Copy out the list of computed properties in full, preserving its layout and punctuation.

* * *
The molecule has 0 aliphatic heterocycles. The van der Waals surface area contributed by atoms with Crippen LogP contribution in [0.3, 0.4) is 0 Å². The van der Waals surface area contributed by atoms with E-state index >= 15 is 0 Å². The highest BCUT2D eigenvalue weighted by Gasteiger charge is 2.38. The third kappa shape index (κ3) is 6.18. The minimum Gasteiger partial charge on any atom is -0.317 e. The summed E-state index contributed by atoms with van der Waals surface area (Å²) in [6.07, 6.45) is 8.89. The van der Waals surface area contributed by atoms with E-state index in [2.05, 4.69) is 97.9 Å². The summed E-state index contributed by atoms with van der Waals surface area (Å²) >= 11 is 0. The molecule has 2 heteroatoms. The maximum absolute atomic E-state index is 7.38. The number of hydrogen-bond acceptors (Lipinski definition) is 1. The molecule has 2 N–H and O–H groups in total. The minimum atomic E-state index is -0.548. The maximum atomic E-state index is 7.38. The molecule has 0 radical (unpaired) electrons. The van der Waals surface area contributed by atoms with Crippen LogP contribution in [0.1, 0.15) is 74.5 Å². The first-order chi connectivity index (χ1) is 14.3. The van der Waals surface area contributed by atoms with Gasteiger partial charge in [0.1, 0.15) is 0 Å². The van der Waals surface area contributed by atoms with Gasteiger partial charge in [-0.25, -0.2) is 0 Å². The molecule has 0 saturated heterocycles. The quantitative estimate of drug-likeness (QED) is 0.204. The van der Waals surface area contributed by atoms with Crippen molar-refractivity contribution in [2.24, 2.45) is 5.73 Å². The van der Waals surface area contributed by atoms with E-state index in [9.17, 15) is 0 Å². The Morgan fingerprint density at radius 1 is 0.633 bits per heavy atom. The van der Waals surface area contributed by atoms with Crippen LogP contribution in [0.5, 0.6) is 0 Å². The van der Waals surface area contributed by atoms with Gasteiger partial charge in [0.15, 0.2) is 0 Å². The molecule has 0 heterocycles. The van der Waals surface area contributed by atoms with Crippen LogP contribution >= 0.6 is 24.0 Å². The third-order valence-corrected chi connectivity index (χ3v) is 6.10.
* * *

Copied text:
The molecule has 0 aliphatic heterocycles. The van der Waals surface area contributed by atoms with Crippen LogP contribution in [0.3, 0.4) is 0 Å². The van der Waals surface area contributed by atoms with E-state index >= 15 is 0 Å². The highest BCUT2D eigenvalue weighted by Gasteiger charge is 2.38. The third kappa shape index (κ3) is 6.18. The minimum Gasteiger partial charge on any atom is -0.317 e. The summed E-state index contributed by atoms with van der Waals surface area (Å²) in [6.07, 6.45) is 8.89. The van der Waals surface area contributed by atoms with E-state index in [2.05, 4.69) is 97.9 Å². The summed E-state index contributed by atoms with van der Waals surface area (Å²) >= 11 is 0. The molecule has 2 heteroatoms. The maximum absolute atomic E-state index is 7.38. The number of hydrogen-bond acceptors (Lipinski definition) is 1. The molecule has 2 N–H and O–H groups in total. The minimum atomic E-state index is -0.548. The maximum atomic E-state index is 7.38. The molecule has 0 radical (unpaired) electrons. The van der Waals surface area contributed by atoms with Crippen LogP contribution in [0.1, 0.15) is 74.5 Å². The first-order chi connectivity index (χ1) is 14.3. The van der Waals surface area contributed by atoms with Gasteiger partial charge in [0.1, 0.15) is 0 Å². The van der Waals surface area contributed by atoms with Gasteiger partial charge in [-0.25, -0.2) is 0 Å². The molecule has 0 saturated heterocycles. The quantitative estimate of drug-likeness (QED) is 0.204. The van der Waals surface area contributed by atoms with Crippen molar-refractivity contribution in [2.24, 2.45) is 5.73 Å². The van der Waals surface area contributed by atoms with E-state index in [9.17, 15) is 0 Å². The Morgan fingerprint density at radius 1 is 0.633 bits per heavy atom. The van der Waals surface area contributed by atoms with Crippen LogP contribution in [0.5, 0.6) is 0 Å². The van der Waals surface area contributed by atoms with Gasteiger partial charge in [0.15, 0.2) is 0 Å². The molecule has 0 heterocycles. The van der Waals surface area contributed by atoms with Crippen LogP contribution >= 0.6 is 24.0 Å². The third-order valence-corrected chi connectivity index (χ3v) is 6.10.